Different Types of Criminal Charges

In the state of Virginia, criminal charges are classified in levels of severity ranging from:

  • Minor infractions like traffic tickets or speeding violations,
  • Misdemeanors, or
  • Felony or aggravated felony charges.

Each criminal charge carries its own potential punishment, which can include fines, probation, community service, and serving time in jail. Depending on your circumstances, like any prior criminal history, these penalties can increase in severity. Reading about criminal law and your rights can help you see the importance of a solid defense.

What Do Criminal Defense Lawyers Do?

The goal of a criminal defense lawyer is to help you navigate the criminal justice system and help you obtain the most favorable outcome possible for your particular situation. A criminal defense lawyer will ensure that law enforcement respects your legal rights if they are investigating you or have arrested you. Defense attorneys can help with a number of procedural issues as well, including:

  • Reducing your bail
  • Challenging your arrest
  • Throwing out any incriminating statements you made to the police
  • Determining whether any of your rights guaranteed by the United States Constitution have been violated
  • Answering any questions you might have regarding your criminal charge
  • Working with the prosecutor to obtain a plea deal

Your attorney will also conduct their own investigation to look for the best strategy to defend against your charges, including representing you at trial if necessary.

Should you accept a plea deal?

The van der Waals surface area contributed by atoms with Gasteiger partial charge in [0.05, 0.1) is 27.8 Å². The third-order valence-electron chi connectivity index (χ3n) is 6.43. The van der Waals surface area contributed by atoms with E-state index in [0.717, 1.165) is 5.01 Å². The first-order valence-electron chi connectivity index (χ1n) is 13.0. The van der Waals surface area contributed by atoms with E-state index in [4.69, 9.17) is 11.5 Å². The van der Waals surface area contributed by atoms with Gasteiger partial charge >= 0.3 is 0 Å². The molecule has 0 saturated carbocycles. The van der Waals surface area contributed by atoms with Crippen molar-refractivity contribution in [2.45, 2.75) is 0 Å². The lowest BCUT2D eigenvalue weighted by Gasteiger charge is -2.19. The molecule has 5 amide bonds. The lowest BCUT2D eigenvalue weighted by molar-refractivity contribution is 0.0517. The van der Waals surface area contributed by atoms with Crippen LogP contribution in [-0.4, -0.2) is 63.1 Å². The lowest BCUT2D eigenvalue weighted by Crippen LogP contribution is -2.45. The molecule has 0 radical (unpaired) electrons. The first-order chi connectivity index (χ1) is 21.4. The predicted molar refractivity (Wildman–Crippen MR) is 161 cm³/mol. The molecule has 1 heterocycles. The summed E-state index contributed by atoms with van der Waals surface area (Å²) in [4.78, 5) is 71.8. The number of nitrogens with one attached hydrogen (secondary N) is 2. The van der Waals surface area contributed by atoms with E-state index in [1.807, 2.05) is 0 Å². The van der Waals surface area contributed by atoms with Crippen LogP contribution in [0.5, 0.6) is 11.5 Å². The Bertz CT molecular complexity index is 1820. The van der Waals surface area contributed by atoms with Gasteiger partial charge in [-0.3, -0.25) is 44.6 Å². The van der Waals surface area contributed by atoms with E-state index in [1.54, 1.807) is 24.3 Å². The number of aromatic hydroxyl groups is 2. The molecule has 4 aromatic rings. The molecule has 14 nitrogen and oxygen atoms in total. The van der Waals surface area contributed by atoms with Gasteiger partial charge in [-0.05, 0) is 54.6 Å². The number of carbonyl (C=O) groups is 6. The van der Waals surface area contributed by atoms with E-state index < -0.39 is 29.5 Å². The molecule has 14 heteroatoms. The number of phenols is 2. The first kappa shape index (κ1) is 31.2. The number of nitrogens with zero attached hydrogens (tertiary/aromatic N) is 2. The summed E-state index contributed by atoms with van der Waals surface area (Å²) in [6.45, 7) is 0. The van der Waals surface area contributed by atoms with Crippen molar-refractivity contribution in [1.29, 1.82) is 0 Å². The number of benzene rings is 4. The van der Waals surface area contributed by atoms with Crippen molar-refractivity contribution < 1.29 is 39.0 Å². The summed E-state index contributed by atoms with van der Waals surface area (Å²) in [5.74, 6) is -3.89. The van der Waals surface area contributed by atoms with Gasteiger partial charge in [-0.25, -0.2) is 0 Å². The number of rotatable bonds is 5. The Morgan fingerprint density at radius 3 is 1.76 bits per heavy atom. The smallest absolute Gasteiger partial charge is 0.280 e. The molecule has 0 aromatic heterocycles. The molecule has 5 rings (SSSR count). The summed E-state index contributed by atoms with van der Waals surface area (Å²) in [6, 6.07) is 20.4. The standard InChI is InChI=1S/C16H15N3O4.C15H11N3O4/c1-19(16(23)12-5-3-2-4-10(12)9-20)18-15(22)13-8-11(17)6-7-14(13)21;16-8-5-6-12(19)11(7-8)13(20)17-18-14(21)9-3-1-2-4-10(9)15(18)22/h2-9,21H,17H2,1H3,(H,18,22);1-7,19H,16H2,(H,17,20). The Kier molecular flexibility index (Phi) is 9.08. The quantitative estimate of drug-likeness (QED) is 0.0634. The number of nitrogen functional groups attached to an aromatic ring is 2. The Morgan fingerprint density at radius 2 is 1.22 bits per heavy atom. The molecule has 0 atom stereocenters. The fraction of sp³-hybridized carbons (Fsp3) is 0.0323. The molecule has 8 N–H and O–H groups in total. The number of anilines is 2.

Police and prosecutors count on making defendants feel like they have no other option but to accept a plea deal, such as threatening to seek harsher punishment if you take your case to trial. You should only accept a plea deal after your attorney has taken a careful look at your case and the evidence for and against you. In some cases, a plea deal may be beneficial than taking your case to trial, but this is not a decision you should make on your own. It should be with someone who knows the law.

What makes a good Virginia Beach criminal defense attorney?

A good criminal defense attorney knows the law here in Chicago and does not back down when police and prosecutors do not respect your rights or try to pressure you into taking a plea deal that is not in your best interest. You should also look for an attorney who has a long track record of success in cases like yours, including trial victories in the state of Virginia.

When should you ask for an attorney?

You should ask for an attorney as soon as you learn that you are under suspicion of committing a crime. If police are investigating you and “just want to ask you a couple of questions,” you should politely refuse and ask for a lawyer’s help. Also, if you are arrested, you should ask to contact a lawyer as soon as possible before answering any other questions. An attorney can speak to police and prosecutors on your behalf and make sure they respect your rights.

Should you accept a plea deal?

Police and prosecutors count on making defendants feel like they have no other option but to accept a plea deal, such as threatening to seek harsher punishment if you take your case to trial. You should only accept a plea deal after your attorney has taken a careful look at your case and the evidence for and against you. In some cases, a plea deal may be more beneficial than taking your case to trial, but this is not a decision you should make on your own. It should be with someone who knows the law of Virginia in order to ensure you are getting the best outcome possible.